Smaller stores and virtual reality: Is this the future of Ikea?
LONDON– Ikea wants to evolve beyond the big-box.
The Swedish retailer has embarked on a series of retail experiments and technological innovations that it hopes will keep shoppers coming back.
The emphasis on experimentation comes as retailers — especially in the U.S. — come under relentless pressure from e-commerce giants including Amazon.
“We understand that the world is changing and customer expectations are changing and we want to continue being relevant,” said Michael Valdsgaard, the head of digital transformation at Ikea. “We’re trying to do as many things as possible to see what works … it’s like, the more the merrier.”
That’s the thinking behind one of Ikea’s key initiatives: A pilot program, set to launch next year, that will allow the company to sell its furniture via third party websites.
Here’s some other ways Ikea is working to keep pace with changing shopper habits:
Ikea and Apple are planning an augmented reality app that lets customers “visualize what Ikea products will look like in their own homes, before buying the products.”
The app, scheduled for release in the fall, would let shoppers virtually preview Ikea furniture in 3D in their homes before committing to a purchase.
Valdsgaard said customers will initially be able to preview about 500 to 600 items through the app, and new ranges will be added over time.
Ikea has been encouraging shoppers since February to test a new in-store virtual reality app that lets people explore an Ikea kitchen and cook virtual pancakes.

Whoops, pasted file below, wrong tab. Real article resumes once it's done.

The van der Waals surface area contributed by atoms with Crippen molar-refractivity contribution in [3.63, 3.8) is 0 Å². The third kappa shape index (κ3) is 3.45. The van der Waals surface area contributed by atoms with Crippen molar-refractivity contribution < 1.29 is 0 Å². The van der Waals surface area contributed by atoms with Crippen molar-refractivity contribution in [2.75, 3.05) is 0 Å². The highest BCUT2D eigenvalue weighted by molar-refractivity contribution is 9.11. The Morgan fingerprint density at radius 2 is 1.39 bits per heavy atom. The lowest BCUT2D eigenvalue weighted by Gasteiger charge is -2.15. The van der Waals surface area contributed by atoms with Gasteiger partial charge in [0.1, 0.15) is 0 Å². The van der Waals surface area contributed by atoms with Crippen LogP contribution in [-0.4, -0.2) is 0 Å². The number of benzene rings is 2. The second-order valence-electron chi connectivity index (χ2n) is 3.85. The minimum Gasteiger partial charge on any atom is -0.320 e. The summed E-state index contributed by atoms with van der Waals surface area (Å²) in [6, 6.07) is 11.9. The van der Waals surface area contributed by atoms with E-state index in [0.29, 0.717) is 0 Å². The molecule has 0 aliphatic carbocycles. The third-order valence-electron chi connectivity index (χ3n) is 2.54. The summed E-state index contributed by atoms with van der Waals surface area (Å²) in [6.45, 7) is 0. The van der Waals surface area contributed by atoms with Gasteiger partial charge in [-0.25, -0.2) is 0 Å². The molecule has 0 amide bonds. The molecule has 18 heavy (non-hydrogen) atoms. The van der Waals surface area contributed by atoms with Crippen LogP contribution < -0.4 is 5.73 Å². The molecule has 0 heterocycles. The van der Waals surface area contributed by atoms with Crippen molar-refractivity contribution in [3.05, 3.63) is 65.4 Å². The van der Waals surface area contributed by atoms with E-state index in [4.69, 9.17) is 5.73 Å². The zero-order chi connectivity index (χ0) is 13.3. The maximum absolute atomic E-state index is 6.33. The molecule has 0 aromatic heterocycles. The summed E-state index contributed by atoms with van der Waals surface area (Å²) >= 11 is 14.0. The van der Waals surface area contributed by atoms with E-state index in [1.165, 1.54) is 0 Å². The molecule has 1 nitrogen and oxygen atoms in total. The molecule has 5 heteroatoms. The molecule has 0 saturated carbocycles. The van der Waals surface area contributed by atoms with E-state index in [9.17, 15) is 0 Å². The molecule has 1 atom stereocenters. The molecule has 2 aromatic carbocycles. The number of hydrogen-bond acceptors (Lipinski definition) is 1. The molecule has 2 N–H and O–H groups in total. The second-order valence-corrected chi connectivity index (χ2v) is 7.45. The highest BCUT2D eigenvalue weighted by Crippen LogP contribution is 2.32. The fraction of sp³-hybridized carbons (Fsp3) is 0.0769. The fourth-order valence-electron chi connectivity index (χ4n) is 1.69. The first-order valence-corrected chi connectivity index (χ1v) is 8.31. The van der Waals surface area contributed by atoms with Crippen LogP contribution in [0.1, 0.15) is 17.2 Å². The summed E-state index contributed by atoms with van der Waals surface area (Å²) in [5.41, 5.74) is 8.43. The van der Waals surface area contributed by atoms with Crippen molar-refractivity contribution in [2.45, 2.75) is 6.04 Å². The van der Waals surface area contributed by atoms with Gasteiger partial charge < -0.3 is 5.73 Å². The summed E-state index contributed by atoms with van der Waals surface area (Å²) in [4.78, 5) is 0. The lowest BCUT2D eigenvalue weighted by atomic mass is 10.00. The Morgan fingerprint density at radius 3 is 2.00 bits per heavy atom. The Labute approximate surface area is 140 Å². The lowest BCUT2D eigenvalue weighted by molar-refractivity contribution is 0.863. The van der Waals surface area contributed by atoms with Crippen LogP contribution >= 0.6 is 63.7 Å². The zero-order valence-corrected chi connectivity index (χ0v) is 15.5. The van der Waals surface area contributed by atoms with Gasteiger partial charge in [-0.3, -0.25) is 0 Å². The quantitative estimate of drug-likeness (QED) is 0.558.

“Buying a new kitchen is often a big investment and we want our customers to feel confident about their purchase,” said Anders Grafstrom, a member of the Ikea kitchen team. “We believe in virtual reality as one of several tools that will support people in realizing their home furnishing dreams.”
The virtual reality experience is available in four locations.
Ikea is known for operating massive big-box stores in the suburbs.
But it started opening smaller outlets that are closer to city centers in 2015. There are now 44 of the stores — some of which are roughly one-tenth the size of a typical Ikea — in countries including the U.K., Canada, Norway, Italy, Japan and China.
Customers are able to place orders online, and then collect their items from local stores with less hassle.
“For most consumers, the nearest Ikea store is too far away and we are developing the concept to enable more people to reach the Ikea range,” a spokesperson said.
Ikea has tested dozens of temporary pop-up stores to promote its bedroom and kitchen ranges.
Ikea’s “Dining Club” pop-up restaurant appeared in London late last year and encouraged visitors to use Ikea products to cook their own meals for friends. Another pop-up shop featuring Ikea bedroom furniture encouraged visitors to come in for breakfast-in-bed treats.
The company denied rumors that it planned to launch standalone Ikea restaurants to sell its popular Swedish meatballs. You’ll have to keep going to the big stores for that experience.
By Alanna Petroff